It’s true. I hope that instead of a many-years-long investigation with millions poured into political lobbying by Google (already the largest lobbyist corporation in the United States), the search giant takes a long, hard look at their behavior and realizes that they don’t need to unfairly compete to be an amazing company. And then they change. Voluntarily. Before the DOJ or Congress come cracking down.
Google can and should open up their myriad types of results to any entrant who meets a reasonable set of guidelines for search inclusion (y’know, like they do with the normal paid and organic results). They can and should give credit and provide links whenever they get data from sources, even if its aggregated. They can and should stop unfairly distributing their own products using their powerful distribution through search, Chrome, Android, and others, and instead do some old-fashioned marketing (or some new-fangled marketing; they’re pretty good at that, too).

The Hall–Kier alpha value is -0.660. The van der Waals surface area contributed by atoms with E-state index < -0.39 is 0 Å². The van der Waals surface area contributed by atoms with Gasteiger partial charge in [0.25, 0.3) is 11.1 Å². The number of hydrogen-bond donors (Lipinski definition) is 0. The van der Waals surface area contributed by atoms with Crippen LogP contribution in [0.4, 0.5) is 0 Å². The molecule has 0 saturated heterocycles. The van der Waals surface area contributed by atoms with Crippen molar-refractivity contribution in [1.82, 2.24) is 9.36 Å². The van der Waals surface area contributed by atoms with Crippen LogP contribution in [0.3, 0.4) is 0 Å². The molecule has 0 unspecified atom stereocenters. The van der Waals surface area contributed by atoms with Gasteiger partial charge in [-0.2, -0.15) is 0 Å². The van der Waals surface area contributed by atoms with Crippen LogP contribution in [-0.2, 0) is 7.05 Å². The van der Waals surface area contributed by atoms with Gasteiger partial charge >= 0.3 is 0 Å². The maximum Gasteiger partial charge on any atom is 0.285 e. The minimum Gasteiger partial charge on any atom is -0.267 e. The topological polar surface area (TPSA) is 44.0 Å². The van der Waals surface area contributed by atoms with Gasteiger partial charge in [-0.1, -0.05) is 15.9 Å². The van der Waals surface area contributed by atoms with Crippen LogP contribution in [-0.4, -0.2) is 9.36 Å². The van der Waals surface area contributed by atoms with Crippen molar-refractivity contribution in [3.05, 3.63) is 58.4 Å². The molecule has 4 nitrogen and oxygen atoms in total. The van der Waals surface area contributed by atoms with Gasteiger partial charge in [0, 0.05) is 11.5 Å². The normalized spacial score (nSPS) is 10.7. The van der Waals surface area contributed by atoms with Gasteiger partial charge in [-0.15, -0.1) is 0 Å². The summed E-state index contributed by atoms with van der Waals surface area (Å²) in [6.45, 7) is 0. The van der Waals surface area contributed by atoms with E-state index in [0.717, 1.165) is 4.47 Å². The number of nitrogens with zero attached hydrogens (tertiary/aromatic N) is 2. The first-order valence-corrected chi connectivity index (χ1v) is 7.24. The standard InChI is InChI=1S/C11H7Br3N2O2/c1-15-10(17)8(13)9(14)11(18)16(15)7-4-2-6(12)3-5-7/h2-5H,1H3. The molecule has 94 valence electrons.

Ultimately, I’m thankful to Larry and Sergey and the hundreds of thousands of people who’ve built wonderful products at Google over the past quarter century. I think y’all have more greatness ahead. And I don’t believe for a second that you can’t do it without violating the spirit of antitrust. Please, for your own sake, and for the future of a fair, useful, open Internet, Don’t Be Evil. I know you remember how.
p.s. I’d be remiss not to mention that, since 1978, US antitrust law has often conflated “harmful to consumers” exclusively with “higher prices.” There’s lots of speculation that this precedent may be finally be reconsidered, and in light of the EU’s actions against Google, and the evolution of the information economy, I’m assuming in this post (as many who’ve written about the topic elsewhere have) that the US is thinking beyond a direct connection from unfair competition to consumer prices. Even if they don’t, though, I think there’s probably cases to be made that Google’s unfair competition in all these ways drives up advertising costs (and their own ad revenues), which then has to get figured into the margins of consumer spending.